Sea cucumbers and sea urchins are able to change the elasticity of collagen within their bodies, and could hold the key to maintaining a youthful appearance, according to scientists at Queen Mary, University of London.
The researchers investigated the genes of marine creatures such as sea urchins and sea cucumbers, known as echinoderms. They found the genes for "messenger molecules" known as peptides, which are released by cells and tell other cells in their bodies what to do.
The study was published online in the journals PLOS ONE and General and Comparative Endocrinology.
Project leader Professor Maurice Elphick, from Queen Mary's School of Biological and Chemical Sciences, said: "Probably the most exciting discovery from our research was finding genes encoding peptides that cause rapid stiffening or softening of collagen in the body wall of sea cucumbers.
"Although sea urchins and sea cucumbers may not look much like us, we are actually quite closely related to them. As we get older, changes in collagen cause wrinkling of our skin, so if we can find out how peptides cause the body wall of a sea cucumber to quickly become stiff or soft then our research might lead to new ways to keeping skin looking young and healthy."
The scientists analysed the DNA sequences of thousands of genes in the purple sea urchin Strongylocentrotus purpuratus and the edible sea cucumber Apostichopus japonicus and specifically searched for genes encoding peptide messenger molecules. Rapid advances in technology used to sequence genes made the research possible.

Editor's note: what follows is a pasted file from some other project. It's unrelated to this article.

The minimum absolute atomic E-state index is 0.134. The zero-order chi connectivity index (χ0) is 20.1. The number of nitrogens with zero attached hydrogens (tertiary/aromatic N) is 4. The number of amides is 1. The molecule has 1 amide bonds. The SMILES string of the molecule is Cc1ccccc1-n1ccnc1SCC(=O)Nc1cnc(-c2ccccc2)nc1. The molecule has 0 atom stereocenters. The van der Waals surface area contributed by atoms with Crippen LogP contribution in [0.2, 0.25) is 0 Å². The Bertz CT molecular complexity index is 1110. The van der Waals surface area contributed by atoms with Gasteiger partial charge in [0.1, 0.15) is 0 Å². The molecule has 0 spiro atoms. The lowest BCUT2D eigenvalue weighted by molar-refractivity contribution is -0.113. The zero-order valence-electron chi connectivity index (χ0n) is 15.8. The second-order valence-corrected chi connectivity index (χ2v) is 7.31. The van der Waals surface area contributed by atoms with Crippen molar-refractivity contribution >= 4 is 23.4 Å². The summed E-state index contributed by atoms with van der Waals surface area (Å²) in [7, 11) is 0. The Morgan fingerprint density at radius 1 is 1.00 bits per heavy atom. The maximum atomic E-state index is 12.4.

"When the human genome was sequenced over a decade ago it cost millions of pounds -- now all of the genes in an animal can be sequenced for just a few thousand pounds," Professor Elphick said.
"We also found that sea urchins have a peptide that is very similar to calcitonin, a hormone that regulates our bones to make sure that they remain strong," Professor Elphick said.
"So it will be fascinating to find out if calcitonin-type peptides have a similar sort of role in spiny-skinned creatures like sea urchins."
"These types of advances in basic science are fascinating in their own right but they are also important because they underpin the medical breakthroughs that lead to improvement in the quality of people's lives."
- Maurice R. Elphick. The Protein Precursors of Peptides That Affect the Mechanics of Connective Tissue and/or Muscle in the Echinoderm Apostichopus japonicus. PLoS ONE, 2012; 7 (8): e44492 DOI: 10.1371/journal.pone.0044492
- Matthew L. Rowe, Maurice R. Elphick. The neuropeptide transcriptome of a model echinoderm, the sea urchin Strongylocentrotus purpuratus. General and Comparative Endocrinology, 2012; DOI: 10.1016/j.ygcen.2012.09.009
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